Yankee Genocide Still Here

What drove these Yankee war criminals insane was that the Southerners had dared to come out from under, to say no to the Leviathan state, to total government, to go their own way. They had expressed their freedom through secession. They had invoked their inalienable right to depart.

Our source for the present discussion is War Crimes Against Southern Civilians, by Walter Brian Cisco (Pelican, Gretna, Louisiana, 2007). It is important to establish that the spiritual and political inheritors of the war criminals who committed those crimes do not deny them. They ignore them, hoping that if they say nothing those crimes will fade away; and so far they have been successful.

Remember, the winner of a war writes the history of the war. They will respond only if their crimes become sufficiently known.

It is important to correct the record. The crimes and the criminals need to be named. More, they must be explained, because the motives that inspired them continue to motivate the men who run our country, regardless of political party. As we shall see, little has changed. Only if we drag this continuing horror into the light do we have a chance of exorcising it.


In South Carolina, “. . . The free blacks who made up Charleston’s force of firefighters struggled heroically to protect their city and its people.” Free blacks? In South Carolina? Trusted to run the fire department? Hmm!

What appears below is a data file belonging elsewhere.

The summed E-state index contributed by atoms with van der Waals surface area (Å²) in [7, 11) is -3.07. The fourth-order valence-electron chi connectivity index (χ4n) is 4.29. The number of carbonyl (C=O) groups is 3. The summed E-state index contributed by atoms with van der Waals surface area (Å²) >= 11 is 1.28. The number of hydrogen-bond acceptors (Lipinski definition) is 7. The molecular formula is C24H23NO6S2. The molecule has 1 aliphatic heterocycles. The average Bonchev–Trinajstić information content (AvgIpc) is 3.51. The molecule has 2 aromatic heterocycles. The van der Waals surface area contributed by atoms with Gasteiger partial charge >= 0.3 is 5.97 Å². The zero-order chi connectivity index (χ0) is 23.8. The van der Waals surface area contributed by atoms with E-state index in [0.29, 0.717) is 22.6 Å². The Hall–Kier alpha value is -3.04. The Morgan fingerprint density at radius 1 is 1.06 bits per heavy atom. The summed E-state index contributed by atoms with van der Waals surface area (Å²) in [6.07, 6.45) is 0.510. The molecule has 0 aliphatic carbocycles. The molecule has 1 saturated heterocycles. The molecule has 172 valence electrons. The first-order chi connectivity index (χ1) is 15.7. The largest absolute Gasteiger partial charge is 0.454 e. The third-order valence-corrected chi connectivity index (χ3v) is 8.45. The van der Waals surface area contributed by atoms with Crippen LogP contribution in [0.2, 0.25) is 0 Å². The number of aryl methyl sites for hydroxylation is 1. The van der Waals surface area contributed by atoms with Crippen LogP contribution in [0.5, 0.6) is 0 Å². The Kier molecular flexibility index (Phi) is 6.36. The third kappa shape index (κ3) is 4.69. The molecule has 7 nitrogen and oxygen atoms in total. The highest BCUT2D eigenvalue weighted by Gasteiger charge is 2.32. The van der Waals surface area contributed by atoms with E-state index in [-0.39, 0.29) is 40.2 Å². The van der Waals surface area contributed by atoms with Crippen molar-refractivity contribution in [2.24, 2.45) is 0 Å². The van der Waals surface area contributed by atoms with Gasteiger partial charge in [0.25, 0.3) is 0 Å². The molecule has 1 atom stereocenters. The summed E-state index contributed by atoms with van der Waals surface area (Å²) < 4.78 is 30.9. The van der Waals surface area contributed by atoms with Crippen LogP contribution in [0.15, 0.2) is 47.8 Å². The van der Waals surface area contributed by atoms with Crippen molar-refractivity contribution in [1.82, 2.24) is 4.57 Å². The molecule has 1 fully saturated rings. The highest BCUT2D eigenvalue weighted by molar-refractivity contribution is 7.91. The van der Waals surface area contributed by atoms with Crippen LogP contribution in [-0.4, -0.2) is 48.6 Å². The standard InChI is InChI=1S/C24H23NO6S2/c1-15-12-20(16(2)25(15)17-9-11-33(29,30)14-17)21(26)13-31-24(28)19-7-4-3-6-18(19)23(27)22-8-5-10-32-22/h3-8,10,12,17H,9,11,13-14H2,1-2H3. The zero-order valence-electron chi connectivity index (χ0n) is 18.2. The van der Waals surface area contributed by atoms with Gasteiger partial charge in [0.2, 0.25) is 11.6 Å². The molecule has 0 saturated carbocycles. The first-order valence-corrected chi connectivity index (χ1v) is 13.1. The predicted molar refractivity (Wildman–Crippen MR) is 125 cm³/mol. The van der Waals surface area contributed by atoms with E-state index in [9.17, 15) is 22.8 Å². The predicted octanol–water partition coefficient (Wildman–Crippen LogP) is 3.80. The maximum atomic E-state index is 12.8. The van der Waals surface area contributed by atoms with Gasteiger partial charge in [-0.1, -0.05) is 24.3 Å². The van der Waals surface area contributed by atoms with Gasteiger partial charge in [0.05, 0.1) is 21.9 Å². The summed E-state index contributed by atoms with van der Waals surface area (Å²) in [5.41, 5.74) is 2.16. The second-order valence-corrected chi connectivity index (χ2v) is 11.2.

In Louisiana, Union brigadier general William Dwight wrote: “The scenes of disorder and pillage . . . were disgraceful to civilized war. Houses were entered and all in them destroyed …. Ladies were frightened into delivering their jewels and valuables into the hands of the soldiers by threats of violence toward their husbands. Negro women were ravished in the presence of white women and children.”

The Union, forever! Hurrah, boys, hurrah.”

“The home, barn, and store of Samuel Schmulen were looted and burned. . . . Benjamin George, a fifty-year-old slave who lived nearby . . . tried to help his neighbor at least try to save the store. The effort was in vain. Then a group of drunken soldiers surrounded George, demanding to know why he, a black man, would try to assist this white Southerner. They demanded his money, and when George pleaded that he did not have any, one of the soldiers shot him in the right thigh. He survived the wound but was crippled for life.”